Reading Michael Pollan's amazing book, The Omnivore's Dilemma, inspired me to get outside and start work on my garden. It's too early to plant things just yet, but the soil is starting to warm up and it's not to early to give my garden an organic hand or two. Between Pollan's book and two sunny 60 degree days in a row, I'm ready to be outside getting the growing process started.
I grow food to feed people who eat at my table. In addition to that, JT and I live and play in this garden, so I am careful about what I put on the soil or grass. I was raised by a man who was a longtime reader of Organic Gardening magazine (he called it Orgasmic Gardening, of course, though it took me years to realize what that meant). As Pollan points out, that makes Grandpa quite the gardening hippie. I'm aware of the things I need to do to bolster my soil naturally.
I do some natural composting (and, thanks to Pollan, I'm about to do a lot more of it). In the past two days I've layered the compost I have on to my garden plot soil. Thanks to my Dad's generous gift of a tiny garden tiller, within two weeks my soil will be easily tilled (no more hand-turning for me) and by early April, I'll get down the frost-hardy seeds for some early spring crops of radishes and carrots.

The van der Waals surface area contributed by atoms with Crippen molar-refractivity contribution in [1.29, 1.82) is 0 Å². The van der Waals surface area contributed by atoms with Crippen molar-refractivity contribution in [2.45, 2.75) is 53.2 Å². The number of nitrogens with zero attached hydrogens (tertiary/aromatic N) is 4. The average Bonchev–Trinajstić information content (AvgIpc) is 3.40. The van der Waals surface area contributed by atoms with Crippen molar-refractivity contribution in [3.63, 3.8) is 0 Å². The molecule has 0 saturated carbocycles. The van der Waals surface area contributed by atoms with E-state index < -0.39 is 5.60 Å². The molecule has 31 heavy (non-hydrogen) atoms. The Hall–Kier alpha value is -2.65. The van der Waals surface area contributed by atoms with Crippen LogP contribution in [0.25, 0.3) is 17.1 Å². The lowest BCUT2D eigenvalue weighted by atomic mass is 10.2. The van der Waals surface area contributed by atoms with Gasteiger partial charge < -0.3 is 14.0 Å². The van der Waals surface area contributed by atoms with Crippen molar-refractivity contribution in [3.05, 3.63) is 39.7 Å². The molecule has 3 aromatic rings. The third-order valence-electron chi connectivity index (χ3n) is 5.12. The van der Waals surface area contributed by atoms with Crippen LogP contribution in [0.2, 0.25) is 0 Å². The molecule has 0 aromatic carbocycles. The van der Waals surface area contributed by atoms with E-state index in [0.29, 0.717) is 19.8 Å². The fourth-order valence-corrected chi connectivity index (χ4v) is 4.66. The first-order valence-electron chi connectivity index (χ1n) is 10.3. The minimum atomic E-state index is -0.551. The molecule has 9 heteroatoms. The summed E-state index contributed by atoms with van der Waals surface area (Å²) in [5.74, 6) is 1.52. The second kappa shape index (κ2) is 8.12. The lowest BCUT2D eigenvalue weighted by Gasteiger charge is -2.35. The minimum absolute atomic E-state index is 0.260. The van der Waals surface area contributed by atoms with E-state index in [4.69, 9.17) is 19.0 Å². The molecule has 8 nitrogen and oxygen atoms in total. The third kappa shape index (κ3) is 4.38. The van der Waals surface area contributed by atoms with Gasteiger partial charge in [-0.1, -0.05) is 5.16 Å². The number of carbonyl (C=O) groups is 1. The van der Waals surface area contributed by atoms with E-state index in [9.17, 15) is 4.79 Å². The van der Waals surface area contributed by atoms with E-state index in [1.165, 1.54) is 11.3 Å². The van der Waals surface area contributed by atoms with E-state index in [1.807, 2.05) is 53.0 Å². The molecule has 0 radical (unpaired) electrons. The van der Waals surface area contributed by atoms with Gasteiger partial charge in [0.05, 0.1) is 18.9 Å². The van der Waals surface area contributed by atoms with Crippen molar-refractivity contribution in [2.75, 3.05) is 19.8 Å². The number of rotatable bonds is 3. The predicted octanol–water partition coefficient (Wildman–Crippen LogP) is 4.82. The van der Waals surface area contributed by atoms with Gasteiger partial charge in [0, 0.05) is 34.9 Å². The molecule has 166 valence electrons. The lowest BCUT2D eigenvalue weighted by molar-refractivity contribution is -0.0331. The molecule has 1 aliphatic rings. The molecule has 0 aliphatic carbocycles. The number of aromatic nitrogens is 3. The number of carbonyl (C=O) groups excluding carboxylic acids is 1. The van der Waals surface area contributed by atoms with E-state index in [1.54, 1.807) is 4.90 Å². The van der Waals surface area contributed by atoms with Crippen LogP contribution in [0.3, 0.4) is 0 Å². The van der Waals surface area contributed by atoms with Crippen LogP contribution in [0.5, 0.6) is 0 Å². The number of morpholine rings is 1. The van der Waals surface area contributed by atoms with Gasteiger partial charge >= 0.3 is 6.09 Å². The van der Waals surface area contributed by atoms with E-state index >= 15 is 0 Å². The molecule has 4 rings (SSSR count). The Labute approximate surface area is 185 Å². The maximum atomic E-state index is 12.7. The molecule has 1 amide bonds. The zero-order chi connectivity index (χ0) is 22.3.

I always look forward to starting gardening in the spring, but I can't remember a year when I've been more excited. That's the combination of a cold winter and reading the Pollan work. And all that energy will bear fruit soon enough. Literally.